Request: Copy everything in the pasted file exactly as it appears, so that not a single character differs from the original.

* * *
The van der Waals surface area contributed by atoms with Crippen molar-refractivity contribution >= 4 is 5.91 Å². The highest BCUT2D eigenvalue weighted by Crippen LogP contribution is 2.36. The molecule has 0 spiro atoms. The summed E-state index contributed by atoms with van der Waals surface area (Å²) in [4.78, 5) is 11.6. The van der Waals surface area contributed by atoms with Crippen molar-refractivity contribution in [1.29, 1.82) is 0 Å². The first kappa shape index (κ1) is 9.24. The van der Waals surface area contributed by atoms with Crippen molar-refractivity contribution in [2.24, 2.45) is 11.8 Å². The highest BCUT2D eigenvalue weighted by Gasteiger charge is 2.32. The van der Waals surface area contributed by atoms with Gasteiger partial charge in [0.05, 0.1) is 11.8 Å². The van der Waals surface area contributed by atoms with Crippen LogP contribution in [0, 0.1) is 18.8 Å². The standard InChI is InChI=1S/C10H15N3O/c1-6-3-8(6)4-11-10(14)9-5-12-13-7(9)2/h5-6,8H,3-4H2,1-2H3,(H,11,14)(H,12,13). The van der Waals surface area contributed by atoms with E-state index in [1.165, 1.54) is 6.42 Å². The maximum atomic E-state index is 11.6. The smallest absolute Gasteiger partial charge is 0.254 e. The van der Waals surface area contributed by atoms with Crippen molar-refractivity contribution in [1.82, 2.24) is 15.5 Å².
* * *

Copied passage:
The van der Waals surface area contributed by atoms with Crippen molar-refractivity contribution >= 4 is 5.91 Å². The highest BCUT2D eigenvalue weighted by Crippen LogP contribution is 2.36. The molecule has 0 spiro atoms. The summed E-state index contributed by atoms with van der Waals surface area (Å²) in [4.78, 5) is 11.6. The van der Waals surface area contributed by atoms with Crippen molar-refractivity contribution in [1.29, 1.82) is 0 Å². The first kappa shape index (κ1) is 9.24. The van der Waals surface area contributed by atoms with Crippen molar-refractivity contribution in [2.24, 2.45) is 11.8 Å². The highest BCUT2D eigenvalue weighted by Gasteiger charge is 2.32. The van der Waals surface area contributed by atoms with Gasteiger partial charge in [0.05, 0.1) is 11.8 Å². The van der Waals surface area contributed by atoms with Crippen LogP contribution in [0, 0.1) is 18.8 Å². The standard InChI is InChI=1S/C10H15N3O/c1-6-3-8(6)4-11-10(14)9-5-12-13-7(9)2/h5-6,8H,3-4H2,1-2H3,(H,11,14)(H,12,13). The van der Waals surface area contributed by atoms with E-state index in [1.165, 1.54) is 6.42 Å². The maximum atomic E-state index is 11.6. The smallest absolute Gasteiger partial charge is 0.254 e. The van der Waals surface area contributed by atoms with Crippen molar-refractivity contribution in [1.82, 2.24) is 15.5 Å².